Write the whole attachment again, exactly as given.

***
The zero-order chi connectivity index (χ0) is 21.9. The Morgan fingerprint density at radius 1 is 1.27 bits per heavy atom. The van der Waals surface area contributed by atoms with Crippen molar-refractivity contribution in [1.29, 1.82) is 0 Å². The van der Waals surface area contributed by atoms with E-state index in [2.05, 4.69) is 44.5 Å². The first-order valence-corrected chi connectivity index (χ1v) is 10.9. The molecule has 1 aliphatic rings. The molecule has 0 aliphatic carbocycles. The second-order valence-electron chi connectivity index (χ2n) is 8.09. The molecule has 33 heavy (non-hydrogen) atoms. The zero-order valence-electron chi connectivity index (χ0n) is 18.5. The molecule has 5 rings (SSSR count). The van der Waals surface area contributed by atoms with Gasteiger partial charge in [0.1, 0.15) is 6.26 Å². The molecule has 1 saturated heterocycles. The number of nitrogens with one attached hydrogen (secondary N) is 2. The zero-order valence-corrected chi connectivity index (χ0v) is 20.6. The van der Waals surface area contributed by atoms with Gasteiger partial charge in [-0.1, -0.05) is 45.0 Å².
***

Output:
The zero-order chi connectivity index (χ0) is 21.9. The Morgan fingerprint density at radius 1 is 1.27 bits per heavy atom. The van der Waals surface area contributed by atoms with Crippen molar-refractivity contribution in [1.29, 1.82) is 0 Å². The van der Waals surface area contributed by atoms with E-state index in [2.05, 4.69) is 44.5 Å². The first-order valence-corrected chi connectivity index (χ1v) is 10.9. The molecule has 1 aliphatic rings. The molecule has 0 aliphatic carbocycles. The second-order valence-electron chi connectivity index (χ2n) is 8.09. The molecule has 33 heavy (non-hydrogen) atoms. The zero-order valence-electron chi connectivity index (χ0n) is 18.5. The molecule has 5 rings (SSSR count). The van der Waals surface area contributed by atoms with Gasteiger partial charge in [0.1, 0.15) is 6.26 Å². The molecule has 1 saturated heterocycles. The number of nitrogens with one attached hydrogen (secondary N) is 2. The zero-order valence-corrected chi connectivity index (χ0v) is 20.6. The van der Waals surface area contributed by atoms with Gasteiger partial charge in [-0.1, -0.05) is 45.0 Å².